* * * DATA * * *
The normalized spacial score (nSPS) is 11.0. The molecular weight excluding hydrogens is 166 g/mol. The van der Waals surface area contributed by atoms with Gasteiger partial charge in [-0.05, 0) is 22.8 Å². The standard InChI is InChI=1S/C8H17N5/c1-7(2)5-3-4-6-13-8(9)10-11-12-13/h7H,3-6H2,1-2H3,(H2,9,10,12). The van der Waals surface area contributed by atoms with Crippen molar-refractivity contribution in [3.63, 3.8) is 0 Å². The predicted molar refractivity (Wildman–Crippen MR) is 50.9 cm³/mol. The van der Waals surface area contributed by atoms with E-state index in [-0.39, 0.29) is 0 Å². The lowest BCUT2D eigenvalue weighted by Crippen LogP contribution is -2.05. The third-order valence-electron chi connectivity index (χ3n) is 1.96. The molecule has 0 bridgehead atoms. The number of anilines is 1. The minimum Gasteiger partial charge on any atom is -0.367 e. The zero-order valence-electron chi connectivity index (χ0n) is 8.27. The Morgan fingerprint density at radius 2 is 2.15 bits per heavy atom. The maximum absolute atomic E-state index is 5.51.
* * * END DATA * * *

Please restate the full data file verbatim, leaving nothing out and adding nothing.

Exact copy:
The normalized spacial score (nSPS) is 11.0. The molecular weight excluding hydrogens is 166 g/mol. The van der Waals surface area contributed by atoms with Gasteiger partial charge in [-0.05, 0) is 22.8 Å². The standard InChI is InChI=1S/C8H17N5/c1-7(2)5-3-4-6-13-8(9)10-11-12-13/h7H,3-6H2,1-2H3,(H2,9,10,12). The van der Waals surface area contributed by atoms with Crippen molar-refractivity contribution in [3.63, 3.8) is 0 Å². The predicted molar refractivity (Wildman–Crippen MR) is 50.9 cm³/mol. The van der Waals surface area contributed by atoms with E-state index in [-0.39, 0.29) is 0 Å². The lowest BCUT2D eigenvalue weighted by Crippen LogP contribution is -2.05. The third-order valence-electron chi connectivity index (χ3n) is 1.96. The molecule has 0 bridgehead atoms. The number of anilines is 1. The minimum Gasteiger partial charge on any atom is -0.367 e. The zero-order valence-electron chi connectivity index (χ0n) is 8.27. The Morgan fingerprint density at radius 2 is 2.15 bits per heavy atom. The maximum absolute atomic E-state index is 5.51.